As Eiji Kawashima explained following the FIFA World Cup™: "After we got knocked out, I realised I could only improve if I started playing in a tougher league.” Now, two months on, the former Kawasaki Frontale goalkeeper is back with his Japanese international colleagues having made the move to promoted top-flight Belgian outfit Lierse. It may be too soon to prove or disprove his theory, but the 27-year-old was in imperious form as he helped Japan defeat their FIFA World Cup™ conquerors Paraguay 1-0 in a friendly on Saturday, a result which gave new coach Alberto Zaccheroni the perfect start to his reign.
The second Japanese custodian to pursue his career in Europe after Yoshikatsu Kawaguchi – who spent time with Portsmouth and Nordsjaelland – Kawashima is keen to make the most of his new start in Belgium after two previous trips to the Old Continent yielded no more than training time in Italy. The switch has left him needing to adapt to life alone in Lier in the Belgian countryside, but he also finds himself under pressure to cement his starting place in the national team. Superb against England in a FIFA World Cup warm-up game, that performance lifted him ahead of Seigo Narazaki in the pecking order and earned him the gloves for what proved to be an impressive personal showing on South African soil.
Currently preparing to face Guatemala in Zaccheroni’s second test as coach, the polite and affable No1 agreed to share his thoughts with FIFA.com.
FIFA.com: As a goalkeeper, how did it feel to be beaten on penalties in the FIFA World Cup Round of 16?
Eiji Kawashima: When it happened, it was a horrible feeling and a huge disappointment. I’d stopped two penalties in warm-up matches before the World Cup, so I was confident. I really thought I could save at least one. I was optimistic, but in the end they scored all of them and we were eliminated. We need to forget that, though, and in my case I already have. I never look back. This is a new start.
Following your performances in South Africa, do you think Japan have made a definitive step up to becoming one of the world’s leading teams?
We’ll find out in the near future. What’s certain is that we proved to the whole world that we know how to play football. We played in an attractive and disciplined manner and we showed ourselves in a positive light, but now we have to be even more aggressive. That’s the key. We’ve grown in confidence and the foundations are solid, so given that we have to be able to advance. But I’ll say it again: we need to be more aggressive. We came in for a lot of criticism before the World Cup. People were hard on us. Our campaign changed things and everyone was pleased with our results and how we played. That puts even more pressure on us because now we have to please people even more, and that could be difficult.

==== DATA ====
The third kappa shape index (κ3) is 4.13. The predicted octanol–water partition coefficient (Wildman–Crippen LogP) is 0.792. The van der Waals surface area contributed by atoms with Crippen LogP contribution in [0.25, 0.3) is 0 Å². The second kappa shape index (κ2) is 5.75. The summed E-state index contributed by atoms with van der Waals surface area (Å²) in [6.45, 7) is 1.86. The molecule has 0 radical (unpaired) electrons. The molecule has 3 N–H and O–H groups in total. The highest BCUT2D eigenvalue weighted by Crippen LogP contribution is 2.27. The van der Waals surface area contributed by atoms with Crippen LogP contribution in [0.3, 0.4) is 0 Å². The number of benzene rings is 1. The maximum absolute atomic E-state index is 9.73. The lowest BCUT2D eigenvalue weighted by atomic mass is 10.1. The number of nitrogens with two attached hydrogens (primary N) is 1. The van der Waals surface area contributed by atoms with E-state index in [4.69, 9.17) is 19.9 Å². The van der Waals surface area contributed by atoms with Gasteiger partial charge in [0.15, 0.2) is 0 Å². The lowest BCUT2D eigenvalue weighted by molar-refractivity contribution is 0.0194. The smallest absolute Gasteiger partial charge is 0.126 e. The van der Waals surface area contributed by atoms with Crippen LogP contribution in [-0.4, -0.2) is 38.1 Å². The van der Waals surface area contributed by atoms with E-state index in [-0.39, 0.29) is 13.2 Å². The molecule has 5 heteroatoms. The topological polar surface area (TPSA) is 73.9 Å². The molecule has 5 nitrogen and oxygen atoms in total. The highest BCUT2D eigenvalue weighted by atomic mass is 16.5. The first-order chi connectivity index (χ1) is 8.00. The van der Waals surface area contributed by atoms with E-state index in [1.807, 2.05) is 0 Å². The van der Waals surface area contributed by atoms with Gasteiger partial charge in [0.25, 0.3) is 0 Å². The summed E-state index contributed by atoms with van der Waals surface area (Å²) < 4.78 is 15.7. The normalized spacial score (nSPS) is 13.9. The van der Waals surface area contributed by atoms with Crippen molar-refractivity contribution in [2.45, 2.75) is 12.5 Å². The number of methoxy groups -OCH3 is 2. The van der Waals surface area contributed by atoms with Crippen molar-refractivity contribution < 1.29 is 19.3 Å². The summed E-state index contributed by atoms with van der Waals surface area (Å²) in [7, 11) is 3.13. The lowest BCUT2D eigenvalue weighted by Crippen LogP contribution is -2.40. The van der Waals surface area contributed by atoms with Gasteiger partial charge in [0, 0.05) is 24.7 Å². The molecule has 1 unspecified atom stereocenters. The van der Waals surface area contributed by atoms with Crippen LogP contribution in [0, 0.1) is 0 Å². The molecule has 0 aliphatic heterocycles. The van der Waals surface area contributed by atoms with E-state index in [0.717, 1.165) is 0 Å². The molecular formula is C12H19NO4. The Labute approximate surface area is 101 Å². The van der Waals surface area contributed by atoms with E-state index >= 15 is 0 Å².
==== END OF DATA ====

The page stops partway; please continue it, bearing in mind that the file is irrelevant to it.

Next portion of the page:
Does the arrival of a new coach mean all the players begin on the same footing again?
Competition always exists, but it’s good that everyone feels they still have to prove themselves to secure their place. That’s a good thing for the team, and it’s good for me as well. It makes us stronger. In personal terms, I need to concentrate on what I have to show I can do. I also speak a little Italian, so hopefully that’ll help me communicate well with the coach.
What tactical benefits are you expecting an Italian coach to bring?
I’m expecting him to provide us with more aggression. We played a different style of football to the other teams during the World Cup – more disciplined but less aggressive. In Italy, I learned very quickly that tactics are primordial, especially in defence. The coach will bring us a new way of looking at things and maybe a new system as well. I’m sure it’ll all be for the good of Japanese football.
Is it essential to retain stability at the core of the team?
You can’t always play with the same starting XI. The change in coach can only have a positive impact on our team unity and desire to work, which were already huge. This squad has always worked well together, with tremendous desire. We need to learn from the World Cup and continue to make teamwork our chief quality.
Turning to your own situation, how have you adapted to life in Belgium with Lierse?
The club were interested in me before the World Cup. As for me, I wanted to come to Europe: that was my ambition. It was also important to really feel wanted; I wouldn’t have come just for the sake of it. Lierse were able to show me that they really wanted me and despite some tough results for the moment [five defeats in five games], I’m very happy with the decision I made. We’ve arrived from the second division so it’s not going to be easy, but it’s a fantastic experience. All we need now is to transform that into good results.